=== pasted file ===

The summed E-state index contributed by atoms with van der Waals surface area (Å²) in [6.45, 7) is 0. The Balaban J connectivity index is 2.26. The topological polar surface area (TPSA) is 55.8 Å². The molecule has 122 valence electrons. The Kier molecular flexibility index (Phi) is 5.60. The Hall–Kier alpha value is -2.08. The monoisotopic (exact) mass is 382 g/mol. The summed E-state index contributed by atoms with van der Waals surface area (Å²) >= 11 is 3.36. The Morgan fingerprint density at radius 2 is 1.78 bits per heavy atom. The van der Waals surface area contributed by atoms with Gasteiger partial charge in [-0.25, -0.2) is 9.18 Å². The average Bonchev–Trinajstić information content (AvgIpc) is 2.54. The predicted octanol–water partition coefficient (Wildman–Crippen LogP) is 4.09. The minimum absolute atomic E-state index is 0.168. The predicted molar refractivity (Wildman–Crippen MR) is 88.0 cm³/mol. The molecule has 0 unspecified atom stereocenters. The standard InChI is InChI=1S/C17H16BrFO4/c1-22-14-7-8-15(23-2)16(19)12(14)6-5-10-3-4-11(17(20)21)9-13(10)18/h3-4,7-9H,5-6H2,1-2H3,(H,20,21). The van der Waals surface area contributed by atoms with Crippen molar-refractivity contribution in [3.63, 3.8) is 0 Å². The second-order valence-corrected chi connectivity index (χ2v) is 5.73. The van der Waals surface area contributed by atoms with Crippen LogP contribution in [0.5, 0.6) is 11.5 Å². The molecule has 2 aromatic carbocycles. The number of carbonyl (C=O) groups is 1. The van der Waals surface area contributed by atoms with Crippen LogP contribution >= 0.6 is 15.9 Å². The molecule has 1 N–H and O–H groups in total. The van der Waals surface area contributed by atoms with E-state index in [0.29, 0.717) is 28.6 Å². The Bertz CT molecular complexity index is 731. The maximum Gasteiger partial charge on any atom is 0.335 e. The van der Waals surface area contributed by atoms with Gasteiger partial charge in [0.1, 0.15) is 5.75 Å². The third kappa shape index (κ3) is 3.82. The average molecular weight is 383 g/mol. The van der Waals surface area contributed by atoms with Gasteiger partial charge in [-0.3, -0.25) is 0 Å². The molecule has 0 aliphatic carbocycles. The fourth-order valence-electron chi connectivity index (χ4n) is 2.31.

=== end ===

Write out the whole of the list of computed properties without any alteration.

The summed E-state index contributed by atoms with van der Waals surface area (Å²) in [6.45, 7) is 0. The Balaban J connectivity index is 2.26. The topological polar surface area (TPSA) is 55.8 Å². The molecule has 122 valence electrons. The Kier molecular flexibility index (Phi) is 5.60. The Hall–Kier alpha value is -2.08. The monoisotopic (exact) mass is 382 g/mol. The summed E-state index contributed by atoms with van der Waals surface area (Å²) >= 11 is 3.36. The Morgan fingerprint density at radius 2 is 1.78 bits per heavy atom. The van der Waals surface area contributed by atoms with Gasteiger partial charge in [-0.25, -0.2) is 9.18 Å². The average Bonchev–Trinajstić information content (AvgIpc) is 2.54. The predicted octanol–water partition coefficient (Wildman–Crippen LogP) is 4.09. The minimum absolute atomic E-state index is 0.168. The predicted molar refractivity (Wildman–Crippen MR) is 88.0 cm³/mol. The molecule has 0 unspecified atom stereocenters. The standard InChI is InChI=1S/C17H16BrFO4/c1-22-14-7-8-15(23-2)16(19)12(14)6-5-10-3-4-11(17(20)21)9-13(10)18/h3-4,7-9H,5-6H2,1-2H3,(H,20,21). The van der Waals surface area contributed by atoms with Crippen molar-refractivity contribution in [3.63, 3.8) is 0 Å². The second-order valence-corrected chi connectivity index (χ2v) is 5.73. The van der Waals surface area contributed by atoms with Crippen LogP contribution in [0.5, 0.6) is 11.5 Å². The molecule has 2 aromatic carbocycles. The number of carbonyl (C=O) groups is 1. The van der Waals surface area contributed by atoms with Crippen LogP contribution >= 0.6 is 15.9 Å². The molecule has 1 N–H and O–H groups in total. The van der Waals surface area contributed by atoms with E-state index in [0.29, 0.717) is 28.6 Å². The Bertz CT molecular complexity index is 731. The maximum Gasteiger partial charge on any atom is 0.335 e. The van der Waals surface area contributed by atoms with Gasteiger partial charge in [0.1, 0.15) is 5.75 Å². The third kappa shape index (κ3) is 3.82. The average molecular weight is 383 g/mol. The van der Waals surface area contributed by atoms with Gasteiger partial charge in [-0.3, -0.25) is 0 Å². The molecule has 0 aliphatic carbocycles. The fourth-order valence-electron chi connectivity index (χ4n) is 2.31.